By Sean Whaley, Nevada News Bureau: The debate over Gov. Brian Sandoval’s proposed cuts to public education shifted to the state Senate today, with members of the upper house getting the details of the reductions that the Clark County schools chief said would mean the loss of $400 million for a 19 percent cut in funding.
But there was no effort by Democrats, who control the Senate with a narrow 11-10 advantage, to force a vote on the schools budget as occurred yesterday in a more contentious Assembly hearing. There were no fireworks either.
The Senate heard from a number of school officials talking about the effects of the cuts proposed in Sandoval’s budget, as well as a defense of the plan from Chief of Staff Heidi Gansert and Budget Director Andrew Clinger.
Clark schools chief Dwight Jones said that if the teachers union does not agree to benefit concessions the district is looking at layoffs of 2,500 to 3,000 employees. Class sizes would also likely increase, by three students in elementary grades and two students in the secondary grades, he said. The textbook and supplies budget would likely see a 50 percent cut as well.
Jones acknowledged, however, that the tough economic conditions facing the state have proved to be an impetus to make reforms to the delivery of education in the district.
Gansert reiterated the Sandoval position that new taxes are not an option for the upcoming two-year budget because of the need to let the economy recover and for Nevada businesses to begin adding jobs.
She noted that the most recent unemployment report for March showed job growth for the first time in 37 months.
Gansert also defended the use of more than $300 million in school district bond reserve funds to fund operating costs for schools, a controversial element of Sandoval’s spending plan for public education. The proposal was put forward to avoid even more severe cuts to public education, she said.
Senate Majority Leader Steven Horsford, D-Las Vegas, started the proceedings for the Committee of the Whole by saying bringing the details of the public education budget to the full Senate is critical to reaching a compromise on spending. He rejected a suggestion that the hearings are a “farce.”
“Some in the Legislature have characterized these Committee of the Whole proceedings as a dog and pony show or a farce intended to politically embarrass members of this body,” he said. “Nothing could be further from the truth. The Committee of the Whole in the Senate is about serious business of the state of Nevada that must be resolved.”
Horsford said he cannot accept the education cuts proposed in Sandoval’s two-year, $5.8 billion general fund budget, and that he is willing to compromise. There is no question that any budget approved by the Legislature will include severe cuts to all areas of spending, he said.
“I am prepared to stay here as long as it takes, but I would prefer that we meet our constitutional deadline of passing a budget by June 6,” Horsford said. “That means we must begin working together now to find the common ground and compromises that will allow that to happen.”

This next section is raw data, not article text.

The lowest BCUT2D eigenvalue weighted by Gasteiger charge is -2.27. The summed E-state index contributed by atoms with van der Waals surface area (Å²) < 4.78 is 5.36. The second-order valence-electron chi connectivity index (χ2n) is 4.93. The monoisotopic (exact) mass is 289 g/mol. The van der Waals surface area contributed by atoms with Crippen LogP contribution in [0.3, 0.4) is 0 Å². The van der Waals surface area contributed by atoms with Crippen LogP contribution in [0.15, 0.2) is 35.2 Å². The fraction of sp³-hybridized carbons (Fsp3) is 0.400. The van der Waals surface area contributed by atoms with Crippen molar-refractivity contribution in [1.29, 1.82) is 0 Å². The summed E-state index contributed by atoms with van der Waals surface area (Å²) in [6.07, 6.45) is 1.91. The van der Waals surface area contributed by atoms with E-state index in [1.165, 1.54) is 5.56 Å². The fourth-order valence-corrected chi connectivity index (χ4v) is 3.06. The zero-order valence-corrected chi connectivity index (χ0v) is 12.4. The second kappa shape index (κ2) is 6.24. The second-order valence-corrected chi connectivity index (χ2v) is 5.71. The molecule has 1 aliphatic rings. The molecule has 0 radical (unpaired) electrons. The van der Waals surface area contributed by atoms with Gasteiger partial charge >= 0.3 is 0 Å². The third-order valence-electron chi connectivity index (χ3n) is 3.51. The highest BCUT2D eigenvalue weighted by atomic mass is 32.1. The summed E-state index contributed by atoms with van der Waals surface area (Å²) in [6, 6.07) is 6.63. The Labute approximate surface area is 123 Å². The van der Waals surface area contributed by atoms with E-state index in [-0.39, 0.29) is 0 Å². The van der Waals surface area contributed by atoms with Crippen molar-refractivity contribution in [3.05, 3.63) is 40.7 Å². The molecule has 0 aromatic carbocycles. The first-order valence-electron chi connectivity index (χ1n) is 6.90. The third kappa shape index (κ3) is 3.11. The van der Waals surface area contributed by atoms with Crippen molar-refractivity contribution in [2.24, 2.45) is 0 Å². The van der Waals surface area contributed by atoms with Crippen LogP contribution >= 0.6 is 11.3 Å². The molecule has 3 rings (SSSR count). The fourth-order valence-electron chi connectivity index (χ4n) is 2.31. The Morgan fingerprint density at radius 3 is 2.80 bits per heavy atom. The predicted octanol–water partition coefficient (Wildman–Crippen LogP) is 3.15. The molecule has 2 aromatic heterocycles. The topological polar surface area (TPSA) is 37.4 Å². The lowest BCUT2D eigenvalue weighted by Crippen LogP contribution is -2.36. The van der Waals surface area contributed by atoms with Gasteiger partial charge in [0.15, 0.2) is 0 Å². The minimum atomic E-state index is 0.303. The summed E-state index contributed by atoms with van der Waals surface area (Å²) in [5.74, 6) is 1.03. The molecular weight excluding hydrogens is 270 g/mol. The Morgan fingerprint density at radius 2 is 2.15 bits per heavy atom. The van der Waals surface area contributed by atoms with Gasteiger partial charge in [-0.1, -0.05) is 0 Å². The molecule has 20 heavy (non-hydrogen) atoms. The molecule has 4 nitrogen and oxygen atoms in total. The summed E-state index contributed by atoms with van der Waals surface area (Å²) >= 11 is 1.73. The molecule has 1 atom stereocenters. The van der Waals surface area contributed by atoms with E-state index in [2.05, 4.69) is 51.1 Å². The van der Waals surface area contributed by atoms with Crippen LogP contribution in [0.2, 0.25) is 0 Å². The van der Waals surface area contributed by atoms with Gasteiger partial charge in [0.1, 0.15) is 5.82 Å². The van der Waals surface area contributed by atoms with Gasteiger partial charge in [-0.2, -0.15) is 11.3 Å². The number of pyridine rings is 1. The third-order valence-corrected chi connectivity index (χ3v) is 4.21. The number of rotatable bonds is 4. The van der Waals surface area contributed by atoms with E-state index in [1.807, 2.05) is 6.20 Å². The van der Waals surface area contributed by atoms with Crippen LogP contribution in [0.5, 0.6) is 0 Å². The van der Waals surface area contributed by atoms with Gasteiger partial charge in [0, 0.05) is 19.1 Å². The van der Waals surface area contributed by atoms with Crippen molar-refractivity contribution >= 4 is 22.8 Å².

In a briefing after the administration presentation, Gansert and Dale Erquiaga, senior adviser to Sandoval, reiterated the governor’s positions on the education budget and taxes.
“We were very careful in putting this budget together, we believe it is sound and it is reasonable,” Gansert said. “We made extra efforts to mitigate the cuts or make them as small as possible to education because that is a priority of the governor’s.”
Erquiaga said that while the administration is interested in reforms sought by Assembly Republicans in such areas as collective bargaining and the prevailing wage, that those issues must be considered on their own merits.
“He certainly welcomes a conversation about reforms, but we need to have a conversation about reforms in this state based on the merits of that proposal, not horse trading,” he said.
The actual level of funding remains a point of contention between Democrats in the Legislature and the Sandoval administration. Democrats say some elements of the proposal are budget cuts, with the governor’s staff disagreeing with the characterization.
Information prepared by legislative fiscal staff provided to lawmakers shows more than $1 billion proposed “major reductions” to school districts. These numbers come from a variety of sources:
- $600 million from freezing teachers’ pay increases, reducing salaries by 5 percent and making teachers contribute more to their retirement plans.
- $238 million from the governor’s direct reductions to state support for public schools.
- $221 million of room tax money continues to shift from supporting schools to the state general fund, as it does in the current budget.
The Senate hearing was more subdued that the marathon session in the Assembly that lasted more than six hours Tuesday. The Assembly session deteriorated later in the evening with accusations and complaints levied by members of the lower house at each other.
In the end, Republicans and Democrats remained firmly entrenched in their positions, with the 16 GOP members supporting Sandoval’s budget recommendations and the 26 Democrats seeking some compromise that would require some form of as yet unidentified tax increase.
The Legislature is scheduled to adjourn on June 6.
Senate Majority Leader Steven Horsford says Committee of the Whole meetings are way to find compromise on budget:
Horsford says budget compromise will require acting like adults:
Horsford says he will stay in Carson City as long as it takes to find compromise on public school funding:
Clark County schools chief Dwight Jones says Sandoval’s budget means a 19 percent cut:
Sandoval Chief of Staff Heidi Gansert says every effort was made to minimize cuts to public education;
Sandoval Senior Adviser Dale Erquiaga says a discussion of reforms is welcome, but not as a trade off for tax hikes: